U.S. stocks climbed higher Wednesday, helped by banks and reopening stocks as the 10-year Treasury yield climbed higher.
The Dow Jones Industrial Average rose 106 points. The S&P 500 added about 0.3% to touch 4,500 for the first time, and the Nasdaq Composite gained nearly 0.1%.
The yield on the benchmark 10-year Treasury note climbed to 1.332% Wednesday, its highest level since earlier in the month when it yielded as much as 1.364%. That lifted shares of JPMorgan Chase, Bank of America and Wells Fargo about 2%. Regional banks like Zions and Fifth Third added 2% also.
Travel and leisure stocks were higher too. Air carriers and cruise lines broadly added about 1%. Casino stocks Penn National Gaming and Caesars Entertainment gained 6.5% and 3%, respectively. MGM Resorts added 2%.
Markets have been boosted by signs that delta variant cases could be peaking. Fundstrat’s Tom Lee said in a note to clients late Tuesday that the worst may be behind us, citing a falling positivity rate in Florida and Texas.
“We realize equity markets have been choppy and the wide variance of perspective means investors do not have an easy consensus. But our central case remains that we are shifting further into full risk-on, with an ‘everything rallies’ into” year-end, wrote Lee. “The cadence of incoming data has improved in the past few days, the most notable being the apexing of COVID-19 cases in a number of states.”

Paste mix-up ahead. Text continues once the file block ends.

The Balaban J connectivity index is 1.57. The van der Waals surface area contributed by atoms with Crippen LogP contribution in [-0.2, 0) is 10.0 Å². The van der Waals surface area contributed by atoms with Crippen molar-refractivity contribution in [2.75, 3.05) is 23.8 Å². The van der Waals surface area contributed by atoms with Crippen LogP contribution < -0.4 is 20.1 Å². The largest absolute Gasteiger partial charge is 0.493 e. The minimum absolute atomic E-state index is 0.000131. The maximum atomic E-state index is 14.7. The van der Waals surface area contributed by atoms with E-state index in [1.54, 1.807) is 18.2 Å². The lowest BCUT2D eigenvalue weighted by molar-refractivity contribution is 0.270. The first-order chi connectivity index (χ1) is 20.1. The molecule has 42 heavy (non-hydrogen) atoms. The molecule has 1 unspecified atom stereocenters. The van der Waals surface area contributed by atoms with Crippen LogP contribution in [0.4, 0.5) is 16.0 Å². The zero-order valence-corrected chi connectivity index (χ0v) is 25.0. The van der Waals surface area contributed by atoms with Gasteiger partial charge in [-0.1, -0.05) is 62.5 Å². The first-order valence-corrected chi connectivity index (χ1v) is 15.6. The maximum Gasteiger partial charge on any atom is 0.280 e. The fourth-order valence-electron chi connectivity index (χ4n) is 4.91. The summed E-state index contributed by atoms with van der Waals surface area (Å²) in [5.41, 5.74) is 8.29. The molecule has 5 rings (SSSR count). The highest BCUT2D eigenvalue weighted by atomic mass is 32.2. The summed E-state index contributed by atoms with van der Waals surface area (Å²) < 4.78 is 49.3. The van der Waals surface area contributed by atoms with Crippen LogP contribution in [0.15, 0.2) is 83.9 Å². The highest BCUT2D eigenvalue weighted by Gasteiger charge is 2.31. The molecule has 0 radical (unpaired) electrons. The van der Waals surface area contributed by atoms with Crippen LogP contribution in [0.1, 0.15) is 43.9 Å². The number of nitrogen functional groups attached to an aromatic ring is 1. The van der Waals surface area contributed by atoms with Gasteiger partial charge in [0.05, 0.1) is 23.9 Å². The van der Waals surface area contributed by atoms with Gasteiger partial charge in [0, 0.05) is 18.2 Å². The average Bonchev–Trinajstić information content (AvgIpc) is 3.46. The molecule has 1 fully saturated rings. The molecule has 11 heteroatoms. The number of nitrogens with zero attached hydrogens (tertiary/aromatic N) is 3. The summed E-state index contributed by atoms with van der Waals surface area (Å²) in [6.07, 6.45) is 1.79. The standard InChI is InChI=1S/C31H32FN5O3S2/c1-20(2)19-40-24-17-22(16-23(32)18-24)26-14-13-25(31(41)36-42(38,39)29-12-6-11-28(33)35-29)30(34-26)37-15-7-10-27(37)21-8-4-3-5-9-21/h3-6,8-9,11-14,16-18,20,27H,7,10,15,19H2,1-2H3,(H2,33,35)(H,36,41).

Johnson & Johnson said on Wednesday that its Covid Vaccine booster shot showed promising results in early stage clinical trials, significantly increasing virus-fighting antibodies.
Delta Airlines said Wednesday it would raise health insurance premiums for unvaccinated employees to cover higher Covid costs. The company has about 75,000 employees and roughly 75% of them are fully vaccinated. On Tuesday Goldman Sachs it will require employees to entering its offices to be fully vaccinated. Delta and Goldman added more 1.5% Wednesday morning.
Wells Fargo Securities head of equity strategy Christopher Harvey also sees more gains on the horizon. He lifted his year-end S&P 500 target to 4,825 on Tuesday, which is 7.5% above where the index finished the day. Harvey’s call is based on its strength through August carrying over into the final months of the year.
“Over the last 31 years, there have been nine instances where the S&P 500 had a price return of 10%+ in the first eight months of the year; over the next four months, the index averaged another +8.4%. None of these instances produced a negative return during those last four months,” he wrote in a note to clients.
Dick’s Sporting Goods shares hit an all-time high Wednesday of $134.80 after reporting strong quarterly earnings before the bell. Nvidia shares rose 2% after the Department of Energy said its new supercomputer will run on the company’s computing platform.
The much anticipated Jackson Hole symposium kicks off on Thursday, where central bankers will potentially provide updates on their plan around tapering monetary stimulus. The Federal Reserve has been purchasing at least $120 billion of bonds per month to curb longer-term interest rates and jumpstart economic growth as the pandemic wreaked havoc on the economy.
Chairman Jerome Powell is slated to make remarks on Friday.
“Taper talk is the worry, but if inflation continues to run hot and economic data continues to be mixed the timing of tapering could get pushed,” noted Lindsey Bell, chief investment strategist at Ally Invest. “It’s unlikely that the Fed will force a taper on an economy that isn’t ready, and the outlook is becoming less certain with the rise of the Delta variant.”
Bell added that the deciding factor could be August’s jobs report due Sept. 3, given that Covid cases have jumped in the past month as the delta variant spreads.
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